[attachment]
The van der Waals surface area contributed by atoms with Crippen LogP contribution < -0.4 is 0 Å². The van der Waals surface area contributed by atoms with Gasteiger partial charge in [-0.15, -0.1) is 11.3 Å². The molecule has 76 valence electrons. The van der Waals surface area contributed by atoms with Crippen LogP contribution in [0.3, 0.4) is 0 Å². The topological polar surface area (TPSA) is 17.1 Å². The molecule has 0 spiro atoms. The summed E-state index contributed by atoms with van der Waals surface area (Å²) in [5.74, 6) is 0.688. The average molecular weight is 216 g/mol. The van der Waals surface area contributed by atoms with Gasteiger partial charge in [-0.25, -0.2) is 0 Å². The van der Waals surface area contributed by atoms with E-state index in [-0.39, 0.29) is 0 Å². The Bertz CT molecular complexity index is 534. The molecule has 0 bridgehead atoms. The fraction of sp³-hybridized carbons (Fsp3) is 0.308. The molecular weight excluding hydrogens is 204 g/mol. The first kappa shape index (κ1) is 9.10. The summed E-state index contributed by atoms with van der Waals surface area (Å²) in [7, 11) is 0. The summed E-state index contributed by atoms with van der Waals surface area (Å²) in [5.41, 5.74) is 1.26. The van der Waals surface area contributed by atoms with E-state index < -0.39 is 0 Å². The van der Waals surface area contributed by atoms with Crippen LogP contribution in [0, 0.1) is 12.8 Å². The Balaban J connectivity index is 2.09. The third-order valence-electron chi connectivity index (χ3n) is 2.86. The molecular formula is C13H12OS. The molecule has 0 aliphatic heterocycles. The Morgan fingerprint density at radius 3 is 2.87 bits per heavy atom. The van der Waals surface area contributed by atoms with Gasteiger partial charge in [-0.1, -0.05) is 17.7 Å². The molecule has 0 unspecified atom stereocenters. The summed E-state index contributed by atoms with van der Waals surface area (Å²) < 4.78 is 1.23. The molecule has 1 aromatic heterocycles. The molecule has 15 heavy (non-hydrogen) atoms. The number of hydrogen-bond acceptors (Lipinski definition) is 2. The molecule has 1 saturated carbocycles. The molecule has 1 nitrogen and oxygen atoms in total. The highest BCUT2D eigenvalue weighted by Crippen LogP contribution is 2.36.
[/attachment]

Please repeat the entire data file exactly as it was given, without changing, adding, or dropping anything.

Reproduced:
The van der Waals surface area contributed by atoms with Crippen LogP contribution < -0.4 is 0 Å². The van der Waals surface area contributed by atoms with Gasteiger partial charge in [-0.15, -0.1) is 11.3 Å². The molecule has 76 valence electrons. The van der Waals surface area contributed by atoms with Crippen LogP contribution in [0.3, 0.4) is 0 Å². The topological polar surface area (TPSA) is 17.1 Å². The molecule has 0 spiro atoms. The summed E-state index contributed by atoms with van der Waals surface area (Å²) in [5.74, 6) is 0.688. The average molecular weight is 216 g/mol. The van der Waals surface area contributed by atoms with Gasteiger partial charge in [-0.25, -0.2) is 0 Å². The van der Waals surface area contributed by atoms with E-state index in [-0.39, 0.29) is 0 Å². The Bertz CT molecular complexity index is 534. The molecule has 0 bridgehead atoms. The fraction of sp³-hybridized carbons (Fsp3) is 0.308. The molecular weight excluding hydrogens is 204 g/mol. The first kappa shape index (κ1) is 9.10. The summed E-state index contributed by atoms with van der Waals surface area (Å²) in [7, 11) is 0. The summed E-state index contributed by atoms with van der Waals surface area (Å²) in [5.41, 5.74) is 1.26. The van der Waals surface area contributed by atoms with E-state index < -0.39 is 0 Å². The van der Waals surface area contributed by atoms with Crippen LogP contribution in [0, 0.1) is 12.8 Å². The Balaban J connectivity index is 2.09. The third-order valence-electron chi connectivity index (χ3n) is 2.86. The molecular formula is C13H12OS. The molecule has 0 aliphatic heterocycles. The Morgan fingerprint density at radius 3 is 2.87 bits per heavy atom. The van der Waals surface area contributed by atoms with Gasteiger partial charge in [-0.1, -0.05) is 17.7 Å². The molecule has 0 unspecified atom stereocenters. The summed E-state index contributed by atoms with van der Waals surface area (Å²) < 4.78 is 1.23. The molecule has 1 aromatic heterocycles. The molecule has 15 heavy (non-hydrogen) atoms. The number of hydrogen-bond acceptors (Lipinski definition) is 2. The molecule has 1 saturated carbocycles. The molecule has 1 nitrogen and oxygen atoms in total. The highest BCUT2D eigenvalue weighted by Crippen LogP contribution is 2.36.